[concurrency-interest] Concurrency-interest Digest, Vol 52, Issue 1

Bharath Ravi Kumar reachbach at gmail.com
Sun May 3 06:12:33 EDT 2009


Hi Tim,

How does the local variable tmp help? Why not carry out a null checks on
(and subsequent assignment to) resource directly? Does the usage of tmp
reduce contention in any manner? Could you please explain?

Thanks,
Bharath



> From: Tim Peierls <tim at peierls.net>
> Subject: Re: [concurrency-interest] Reordering clarification in DCL
>        example
> To: Carol Saah <csaah at cox.net>
> Cc: concurrency-interest at cs.oswego.edu
> Message-ID:
>        <63b4e4050905020938u5c4ba444vec35d2ef003a5d11 at mail.gmail.com>
> Content-Type: text/plain; charset="iso-8859-1"
>
> See more recent discussions in Java Concurrency in Practice, Section 16.2.4
> and Effective Java, 2nd edition, Item 71.
> The fixed version of the code is:
>
> class SomeClass {
>  private volatile Resource resource;
>
>  public Resource getResource() {
>    Resource tmp = resource;
>    if (tmp == null) {
>      synchronized (this) {
>        tmp = resource;
>        if (tmp == null)
>          resource = tmp = new Resource();
>      }
>    }
>    return tmp;
>  }
> }
>
> --tim
>
> On Sat, May 2, 2009 at 12:21 PM, Carol Saah <csaah at cox.net> wrote:
>
> > Hello,
> >
> > I understand from Brian Goetz that we should NOT use
> > Double-Checked-Locking.
> >
> > However, I am trying to understand exactly what can happen in the
> > incorrectly synchronized code that appears in the article,
> "Double-checked
> > locking: Clever, but broken."  I realize that
> > http://www.javaworld.com/jw-02-2001/jw-0209-double.html?page=4 is very
> old
> > and that some comments may be old; however, the reordering issue is not
> > old.
> >
> > The code in question is:
> >
> > class SomeClass {
> >  private Resource resource = null;
> >
> >  public Resource getResource() {
> >    if (resource == null) {
> >      synchronized (this) {
> >        if (resource == null)
> >          resource = new Resource();
> >      }
> >    }
> >    return resource;
> >  }
> > }
> >
> > On page 4 of the article, "So what's broken about DCL?", I would like to
> > get
> > a more precise description of the 1st scenario discussed in that section.
> > This is my understanding with questions.
> >
> > The reordering discussed in the scenario happens in dynamic compilation
> and
> > would seem to happen once and apply to all threads for a class, correct?
> >
> > And, does dynamic compilation happen just before JIT?
> >
> > In the example, the compiler chooses to reorder the instructions of
> > getResource() to: allocate memory, assign reference to resource, call
> > constructor.
> >
> > But, in a thread, the as-if-sequential semantics hold, so do those
> > instructions happen AFTER the thread has done all of its work in the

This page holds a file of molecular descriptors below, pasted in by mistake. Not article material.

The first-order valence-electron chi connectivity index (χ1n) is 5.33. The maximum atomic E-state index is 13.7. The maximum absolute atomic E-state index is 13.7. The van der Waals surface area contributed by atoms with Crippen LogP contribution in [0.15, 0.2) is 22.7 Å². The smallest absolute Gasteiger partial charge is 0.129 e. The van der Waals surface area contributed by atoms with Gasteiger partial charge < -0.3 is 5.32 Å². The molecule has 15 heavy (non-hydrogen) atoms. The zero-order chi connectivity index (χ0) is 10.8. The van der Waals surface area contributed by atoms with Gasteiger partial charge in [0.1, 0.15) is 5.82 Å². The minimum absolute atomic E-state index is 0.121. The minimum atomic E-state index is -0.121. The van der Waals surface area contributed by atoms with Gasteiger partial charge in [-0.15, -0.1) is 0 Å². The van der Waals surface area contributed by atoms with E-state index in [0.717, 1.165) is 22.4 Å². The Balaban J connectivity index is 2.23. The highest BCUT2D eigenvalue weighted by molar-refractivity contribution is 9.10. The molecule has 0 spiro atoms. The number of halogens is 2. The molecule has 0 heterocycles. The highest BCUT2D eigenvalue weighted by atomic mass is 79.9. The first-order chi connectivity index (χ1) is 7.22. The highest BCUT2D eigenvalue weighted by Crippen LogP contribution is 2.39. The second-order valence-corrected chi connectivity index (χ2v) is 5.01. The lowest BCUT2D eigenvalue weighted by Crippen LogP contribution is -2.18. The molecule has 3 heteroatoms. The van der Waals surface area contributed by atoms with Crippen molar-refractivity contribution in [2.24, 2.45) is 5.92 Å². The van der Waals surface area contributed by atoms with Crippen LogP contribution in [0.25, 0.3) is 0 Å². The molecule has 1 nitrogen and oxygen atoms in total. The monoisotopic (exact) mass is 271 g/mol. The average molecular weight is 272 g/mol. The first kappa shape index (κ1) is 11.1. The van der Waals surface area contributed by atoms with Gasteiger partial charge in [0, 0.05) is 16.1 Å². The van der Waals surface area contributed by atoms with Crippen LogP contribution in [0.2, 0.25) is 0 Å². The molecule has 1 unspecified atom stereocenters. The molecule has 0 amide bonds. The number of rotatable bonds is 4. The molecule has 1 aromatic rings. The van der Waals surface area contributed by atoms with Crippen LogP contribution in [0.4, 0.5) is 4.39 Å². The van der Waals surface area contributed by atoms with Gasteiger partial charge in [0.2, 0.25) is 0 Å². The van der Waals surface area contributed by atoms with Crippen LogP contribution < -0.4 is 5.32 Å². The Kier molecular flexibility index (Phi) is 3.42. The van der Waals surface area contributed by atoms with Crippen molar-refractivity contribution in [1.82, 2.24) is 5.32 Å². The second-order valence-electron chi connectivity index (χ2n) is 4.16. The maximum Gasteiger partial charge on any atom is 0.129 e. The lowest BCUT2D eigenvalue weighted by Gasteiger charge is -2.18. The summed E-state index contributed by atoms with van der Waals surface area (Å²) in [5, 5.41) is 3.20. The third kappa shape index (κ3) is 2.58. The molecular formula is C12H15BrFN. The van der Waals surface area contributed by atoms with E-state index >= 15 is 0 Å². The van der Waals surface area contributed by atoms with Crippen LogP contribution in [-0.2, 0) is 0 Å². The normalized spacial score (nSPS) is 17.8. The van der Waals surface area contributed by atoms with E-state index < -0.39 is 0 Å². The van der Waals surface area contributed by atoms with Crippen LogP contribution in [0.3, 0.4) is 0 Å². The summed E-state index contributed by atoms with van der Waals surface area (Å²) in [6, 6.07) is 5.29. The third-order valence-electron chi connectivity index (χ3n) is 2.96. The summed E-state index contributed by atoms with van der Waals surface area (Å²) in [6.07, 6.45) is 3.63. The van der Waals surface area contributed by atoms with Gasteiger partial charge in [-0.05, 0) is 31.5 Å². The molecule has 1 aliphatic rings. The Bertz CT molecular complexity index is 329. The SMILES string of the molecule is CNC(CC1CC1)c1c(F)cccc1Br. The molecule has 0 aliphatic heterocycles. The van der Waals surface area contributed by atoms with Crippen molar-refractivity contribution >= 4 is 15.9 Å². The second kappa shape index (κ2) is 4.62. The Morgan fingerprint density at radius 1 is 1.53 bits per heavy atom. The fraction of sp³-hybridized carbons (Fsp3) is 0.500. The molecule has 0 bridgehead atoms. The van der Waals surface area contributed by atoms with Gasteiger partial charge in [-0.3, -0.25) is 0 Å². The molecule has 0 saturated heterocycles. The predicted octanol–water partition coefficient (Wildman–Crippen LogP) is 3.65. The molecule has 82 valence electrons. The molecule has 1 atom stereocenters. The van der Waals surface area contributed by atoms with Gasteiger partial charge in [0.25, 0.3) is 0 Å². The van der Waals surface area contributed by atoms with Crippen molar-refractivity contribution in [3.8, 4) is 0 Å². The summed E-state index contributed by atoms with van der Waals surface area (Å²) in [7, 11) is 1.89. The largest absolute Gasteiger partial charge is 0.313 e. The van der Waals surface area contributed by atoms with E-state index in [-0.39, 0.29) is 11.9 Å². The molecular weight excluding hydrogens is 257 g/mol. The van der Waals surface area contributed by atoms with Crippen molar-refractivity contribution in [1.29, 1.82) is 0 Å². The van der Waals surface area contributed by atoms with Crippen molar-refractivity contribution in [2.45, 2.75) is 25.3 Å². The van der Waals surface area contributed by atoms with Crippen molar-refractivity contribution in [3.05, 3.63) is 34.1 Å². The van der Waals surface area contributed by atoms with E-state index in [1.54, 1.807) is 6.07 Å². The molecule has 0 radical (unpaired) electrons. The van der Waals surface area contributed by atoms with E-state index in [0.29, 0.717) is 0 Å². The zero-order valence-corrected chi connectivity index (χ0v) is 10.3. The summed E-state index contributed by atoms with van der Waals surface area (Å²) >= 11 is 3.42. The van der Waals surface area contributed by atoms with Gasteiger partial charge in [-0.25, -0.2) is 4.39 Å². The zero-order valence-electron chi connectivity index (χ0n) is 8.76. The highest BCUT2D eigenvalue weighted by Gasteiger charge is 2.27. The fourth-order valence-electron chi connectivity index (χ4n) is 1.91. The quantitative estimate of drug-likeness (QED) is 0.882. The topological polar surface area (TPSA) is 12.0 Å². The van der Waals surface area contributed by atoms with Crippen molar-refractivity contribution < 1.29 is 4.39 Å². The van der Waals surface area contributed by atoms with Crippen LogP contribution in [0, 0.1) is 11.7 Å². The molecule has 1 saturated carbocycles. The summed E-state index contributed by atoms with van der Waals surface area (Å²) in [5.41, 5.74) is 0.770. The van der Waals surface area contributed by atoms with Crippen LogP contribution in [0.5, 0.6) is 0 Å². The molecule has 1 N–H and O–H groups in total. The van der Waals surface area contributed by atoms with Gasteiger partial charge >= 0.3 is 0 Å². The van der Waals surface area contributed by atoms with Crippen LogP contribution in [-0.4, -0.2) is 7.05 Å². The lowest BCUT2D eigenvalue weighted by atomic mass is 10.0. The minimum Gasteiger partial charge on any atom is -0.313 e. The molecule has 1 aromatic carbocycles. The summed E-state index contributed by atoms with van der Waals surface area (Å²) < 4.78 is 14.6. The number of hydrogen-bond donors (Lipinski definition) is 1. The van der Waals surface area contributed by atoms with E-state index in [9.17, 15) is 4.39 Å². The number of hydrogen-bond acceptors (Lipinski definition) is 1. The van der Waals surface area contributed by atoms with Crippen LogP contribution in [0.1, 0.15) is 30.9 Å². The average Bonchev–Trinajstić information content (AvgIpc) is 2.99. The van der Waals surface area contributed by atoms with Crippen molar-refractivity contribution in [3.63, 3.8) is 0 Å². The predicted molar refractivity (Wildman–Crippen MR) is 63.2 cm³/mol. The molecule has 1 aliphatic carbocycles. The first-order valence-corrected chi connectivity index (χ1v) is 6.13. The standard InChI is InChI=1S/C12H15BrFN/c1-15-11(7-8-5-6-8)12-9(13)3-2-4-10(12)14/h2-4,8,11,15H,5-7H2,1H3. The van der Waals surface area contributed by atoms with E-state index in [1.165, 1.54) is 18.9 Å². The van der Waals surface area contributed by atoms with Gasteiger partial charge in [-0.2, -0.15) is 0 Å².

> "local
> > memory."
> >
> > And, do the instructions apply to main memory only?
> >
> > Here is the scenario in the example.
> >
> > Thread A has invoked getResource() on a someClass object.
> >
> > Thread A finds that resource is null and so Thread A invokes the
> > constructor
> > for Resource and sets the resource.
> >
> > Thread A still has not exited the synchronized block so no writes have
> been
> > made to main memory.
> >
> > Thread A's state is in its "local memory" on the processor or cache in
> > which
> > it is running.
> >
> > But, before Thread B invokes, getResource(), these "reordered
> instructions"
> > happen for Thread A:  allocate memory, assign reference to resource
> >
> > Now, Thread B invokes getResource().
> >
> > Thread B finds the reference to resource that the "reordered"
> instructions
> > from Thread A put into main memory.
> >
> > But, in the meantime, the processor executing the instructions for Thread
> A
> > still has not caused the constructor to execute in main memory so main
> > memory has a reference but nothing in it.
> >
> > So, is this why Thread B is partially constructed?
> >
> > Thanks.
> >
> > Carol Saah
> >
> >
> > _______________________________________________
> > Concurrency-interest mailing list
> > Concurrency-interest at cs.oswego.edu
> > http://cs.oswego.edu/mailman/listinfo/concurrency-interest
> >
> -------------- next part --------------
> An HTML attachment was scrubbed...
> URL: <
> http://cs.oswego.edu/pipermail/concurrency-interest/attachments/20090502/8937e0cd/attachment-0001.html
> >
>
> ------------------------------
>
> Message: 3
> Date: Sat, 02 May 2009 13:10:58 -0400
> From: Carol Saah <csaah at cox.net>
> Subject: Re: [concurrency-interest] Reordering clarification in DCL
>        example
> To: Tim Peierls <tim at peierls.net>
> Cc: concurrency-interest at cs.oswego.edu
> Message-ID: <C621F6E2.1CA%csaah at cox.net <C621F6E2.1CA%25csaah at cox.net>>
> Content-Type: text/plain; charset="iso-8859-1"
>
> Tim,
>
> Thanks.  I?m not trying to find a way to fix DCL.  I am familiar with Item
> 71 in Effective Java.  And, section 16.2.4 of the Java Concurrency in
> Practice does not answer my questions.